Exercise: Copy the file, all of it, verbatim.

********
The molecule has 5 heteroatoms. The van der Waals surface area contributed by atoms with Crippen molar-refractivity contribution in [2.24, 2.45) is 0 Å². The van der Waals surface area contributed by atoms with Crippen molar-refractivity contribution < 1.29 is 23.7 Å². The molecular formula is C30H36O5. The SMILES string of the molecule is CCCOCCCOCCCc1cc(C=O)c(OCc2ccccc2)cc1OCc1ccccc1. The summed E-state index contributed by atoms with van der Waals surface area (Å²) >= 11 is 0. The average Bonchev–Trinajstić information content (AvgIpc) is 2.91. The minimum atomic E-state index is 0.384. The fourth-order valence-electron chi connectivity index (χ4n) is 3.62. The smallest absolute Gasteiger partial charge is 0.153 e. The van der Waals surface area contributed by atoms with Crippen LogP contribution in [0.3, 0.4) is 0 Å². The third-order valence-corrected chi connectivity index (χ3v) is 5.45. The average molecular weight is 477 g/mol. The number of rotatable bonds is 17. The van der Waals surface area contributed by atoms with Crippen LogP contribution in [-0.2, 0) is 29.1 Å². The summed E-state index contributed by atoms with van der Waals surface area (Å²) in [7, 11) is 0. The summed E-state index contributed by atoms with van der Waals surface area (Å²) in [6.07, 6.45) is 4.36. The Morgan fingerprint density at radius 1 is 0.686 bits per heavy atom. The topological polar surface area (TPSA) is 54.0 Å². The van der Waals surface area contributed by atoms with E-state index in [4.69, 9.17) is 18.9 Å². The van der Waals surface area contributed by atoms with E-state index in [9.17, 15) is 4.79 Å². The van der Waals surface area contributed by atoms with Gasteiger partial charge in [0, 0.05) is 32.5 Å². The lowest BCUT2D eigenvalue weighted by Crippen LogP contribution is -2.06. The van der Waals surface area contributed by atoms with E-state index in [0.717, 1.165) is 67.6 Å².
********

The molecule has 5 heteroatoms. The van der Waals surface area contributed by atoms with Crippen molar-refractivity contribution in [2.24, 2.45) is 0 Å². The van der Waals surface area contributed by atoms with Crippen molar-refractivity contribution < 1.29 is 23.7 Å². The molecular formula is C30H36O5. The SMILES string of the molecule is CCCOCCCOCCCc1cc(C=O)c(OCc2ccccc2)cc1OCc1ccccc1. The summed E-state index contributed by atoms with van der Waals surface area (Å²) >= 11 is 0. The average Bonchev–Trinajstić information content (AvgIpc) is 2.91. The minimum atomic E-state index is 0.384. The fourth-order valence-electron chi connectivity index (χ4n) is 3.62. The smallest absolute Gasteiger partial charge is 0.153 e. The van der Waals surface area contributed by atoms with Crippen LogP contribution in [0.3, 0.4) is 0 Å². The third-order valence-corrected chi connectivity index (χ3v) is 5.45. The average molecular weight is 477 g/mol. The number of rotatable bonds is 17. The van der Waals surface area contributed by atoms with Crippen LogP contribution in [-0.2, 0) is 29.1 Å². The summed E-state index contributed by atoms with van der Waals surface area (Å²) in [7, 11) is 0. The summed E-state index contributed by atoms with van der Waals surface area (Å²) in [6.07, 6.45) is 4.36. The Morgan fingerprint density at radius 1 is 0.686 bits per heavy atom. The topological polar surface area (TPSA) is 54.0 Å². The van der Waals surface area contributed by atoms with E-state index in [4.69, 9.17) is 18.9 Å². The van der Waals surface area contributed by atoms with E-state index in [9.17, 15) is 4.79 Å². The van der Waals surface area contributed by atoms with Gasteiger partial charge in [0, 0.05) is 32.5 Å². The lowest BCUT2D eigenvalue weighted by Crippen LogP contribution is -2.06. The van der Waals surface area contributed by atoms with E-state index in [0.717, 1.165) is 67.6 Å².